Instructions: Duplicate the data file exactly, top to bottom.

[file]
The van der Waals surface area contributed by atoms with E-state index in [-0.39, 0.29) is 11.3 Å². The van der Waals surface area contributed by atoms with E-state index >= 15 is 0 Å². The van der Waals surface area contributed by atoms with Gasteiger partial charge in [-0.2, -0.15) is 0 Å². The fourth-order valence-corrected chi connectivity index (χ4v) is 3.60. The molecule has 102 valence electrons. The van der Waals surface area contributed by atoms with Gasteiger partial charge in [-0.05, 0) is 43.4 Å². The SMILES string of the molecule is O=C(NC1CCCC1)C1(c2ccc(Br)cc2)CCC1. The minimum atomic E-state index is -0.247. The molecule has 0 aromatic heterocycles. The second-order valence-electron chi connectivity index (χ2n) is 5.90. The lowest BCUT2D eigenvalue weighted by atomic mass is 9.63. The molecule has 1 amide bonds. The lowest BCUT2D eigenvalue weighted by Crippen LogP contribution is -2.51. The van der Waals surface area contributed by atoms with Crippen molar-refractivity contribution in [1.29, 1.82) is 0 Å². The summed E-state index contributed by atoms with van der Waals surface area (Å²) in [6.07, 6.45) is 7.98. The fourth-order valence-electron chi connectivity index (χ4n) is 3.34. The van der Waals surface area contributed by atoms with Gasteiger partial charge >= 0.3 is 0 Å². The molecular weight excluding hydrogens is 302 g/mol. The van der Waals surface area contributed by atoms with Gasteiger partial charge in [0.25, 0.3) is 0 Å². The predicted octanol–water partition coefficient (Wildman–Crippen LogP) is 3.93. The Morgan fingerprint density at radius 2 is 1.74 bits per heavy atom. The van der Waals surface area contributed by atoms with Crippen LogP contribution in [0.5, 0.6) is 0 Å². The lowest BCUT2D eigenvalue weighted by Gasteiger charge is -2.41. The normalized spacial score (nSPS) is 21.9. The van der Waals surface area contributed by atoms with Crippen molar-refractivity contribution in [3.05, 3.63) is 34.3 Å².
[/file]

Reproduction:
The van der Waals surface area contributed by atoms with E-state index in [-0.39, 0.29) is 11.3 Å². The van der Waals surface area contributed by atoms with E-state index >= 15 is 0 Å². The van der Waals surface area contributed by atoms with Gasteiger partial charge in [-0.2, -0.15) is 0 Å². The fourth-order valence-corrected chi connectivity index (χ4v) is 3.60. The molecule has 102 valence electrons. The van der Waals surface area contributed by atoms with Gasteiger partial charge in [-0.05, 0) is 43.4 Å². The SMILES string of the molecule is O=C(NC1CCCC1)C1(c2ccc(Br)cc2)CCC1. The minimum atomic E-state index is -0.247. The molecule has 0 aromatic heterocycles. The second-order valence-electron chi connectivity index (χ2n) is 5.90. The lowest BCUT2D eigenvalue weighted by atomic mass is 9.63. The molecule has 1 amide bonds. The lowest BCUT2D eigenvalue weighted by Crippen LogP contribution is -2.51. The van der Waals surface area contributed by atoms with Crippen molar-refractivity contribution in [1.29, 1.82) is 0 Å². The summed E-state index contributed by atoms with van der Waals surface area (Å²) in [6.07, 6.45) is 7.98. The fourth-order valence-electron chi connectivity index (χ4n) is 3.34. The van der Waals surface area contributed by atoms with Gasteiger partial charge >= 0.3 is 0 Å². The molecular weight excluding hydrogens is 302 g/mol. The van der Waals surface area contributed by atoms with Gasteiger partial charge in [0.25, 0.3) is 0 Å². The predicted octanol–water partition coefficient (Wildman–Crippen LogP) is 3.93. The Morgan fingerprint density at radius 2 is 1.74 bits per heavy atom. The van der Waals surface area contributed by atoms with Crippen LogP contribution in [0.5, 0.6) is 0 Å². The lowest BCUT2D eigenvalue weighted by Gasteiger charge is -2.41. The normalized spacial score (nSPS) is 21.9. The van der Waals surface area contributed by atoms with Crippen molar-refractivity contribution in [3.05, 3.63) is 34.3 Å².